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Rock Island Camping with Young'ins

Written by Margaret Siebers
    Tuesday, 27 August 2019
Rock Island Camping with Young'ins

This summer, my family had an opportunity to go camping at Rock Island state park in Door County, WI. This was a level up for us because, to date, we had always done car camping. Rock Island does not allow cars or have any sort of store on the island to replenish supplies (read: snacks).

You bring all supplies with you on a ferry. Then cart everything, including your young children, to the campsite, which is located about a half mile from the boat launch.

Leading up to this, I was questioning how to make it work. I wanted details about how much clothing to bring, how much food to pack, should we bring a cooler, and how could I sleep comfortably with a baby. So, I turned to the internet. There were some answers there, though most of what I found about camping with young children was more directed towards car camping. The hardcore backpacking information was a bit beyond what I’m ready to do. I have no idea what the daily caloric intake of my five year old is or even what it should be. Same goes for the 21 month old.

Here is what we did in the following categories:

Food

We decided to not bring a cooler because it would be too bulky. That meant no perishable food. For cooking, we brought a single burner backpacking stove and cooking kit that we borrowed from the Urban Ecology Center through the equipment lending program. We only planned breakfast and dinner. Lunch was just snacks. I’m sure there are a lot of ways to decide what one should bring to eat while camping. There may even be a right way. Here is what I did: I figured out about how many serving of fruit and vegetables we would need for our party of 4 and packed that amount. Once fiber was accounted for, I filled in the gaps with snacks that we all enjoy. We ate mostly dried fruits, fruit leather, carrots, apples, trail mix, and chocolate peanut butter based desserts. Of course we also brought s’mores.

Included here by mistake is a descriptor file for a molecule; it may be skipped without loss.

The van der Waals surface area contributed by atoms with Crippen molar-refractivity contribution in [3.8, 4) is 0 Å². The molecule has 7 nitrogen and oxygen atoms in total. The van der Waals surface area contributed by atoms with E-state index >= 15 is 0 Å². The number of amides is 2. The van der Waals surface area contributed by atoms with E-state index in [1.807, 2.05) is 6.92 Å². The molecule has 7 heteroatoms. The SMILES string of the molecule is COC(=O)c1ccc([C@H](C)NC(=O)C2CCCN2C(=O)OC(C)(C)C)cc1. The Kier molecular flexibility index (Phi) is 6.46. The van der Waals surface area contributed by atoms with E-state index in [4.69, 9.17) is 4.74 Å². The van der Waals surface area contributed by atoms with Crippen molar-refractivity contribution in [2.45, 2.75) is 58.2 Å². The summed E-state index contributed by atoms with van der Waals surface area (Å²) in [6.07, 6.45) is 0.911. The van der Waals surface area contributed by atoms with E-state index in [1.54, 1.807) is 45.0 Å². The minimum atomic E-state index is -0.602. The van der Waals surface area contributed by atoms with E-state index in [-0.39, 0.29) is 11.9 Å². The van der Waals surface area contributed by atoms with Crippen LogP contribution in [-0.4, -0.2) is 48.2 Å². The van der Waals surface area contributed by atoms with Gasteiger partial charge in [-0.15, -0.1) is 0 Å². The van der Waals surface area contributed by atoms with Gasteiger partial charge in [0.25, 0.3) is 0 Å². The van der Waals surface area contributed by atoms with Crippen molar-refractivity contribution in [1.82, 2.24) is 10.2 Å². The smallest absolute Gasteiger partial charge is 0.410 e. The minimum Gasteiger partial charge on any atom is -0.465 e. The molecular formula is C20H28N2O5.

Sample Daily Menu

Breakfast: oatmeal, coffee for adults

Lunch: Carrots, dried bananas, trail mix, and chips

Dinner: Canned tuna with crackers, more carrots, and puppy chow for desert

We stored the food in grocery bags, which was not a great idea. It was really hard to keep track of things, not to mention the raccoons.  Next time we will bring a bin for our food and cooking supplies. It is a good idea to get a clear bin so that you can see where things are located without emptying it every time you need something.

Clothing

The internet has some good information about this one. The main advice was to layer clothing. We packed pretty light because the weather forecast looked good. One pair of shorts and short sleeved shirt for everyone. One warm outfit for everyone, except the baby who got two warm outfits. One pair of beach shoes and one pair of hiking shoes. 1-3 pairs of socks per person. Swimsuits for everyone.  We added rain coats as an afterthought, and it lucky that we did since it rained the last day.

RockIsland blog 2

To camp on Rock Island, you'll have to cart everything, including your young children, to the campsite!

Sleeping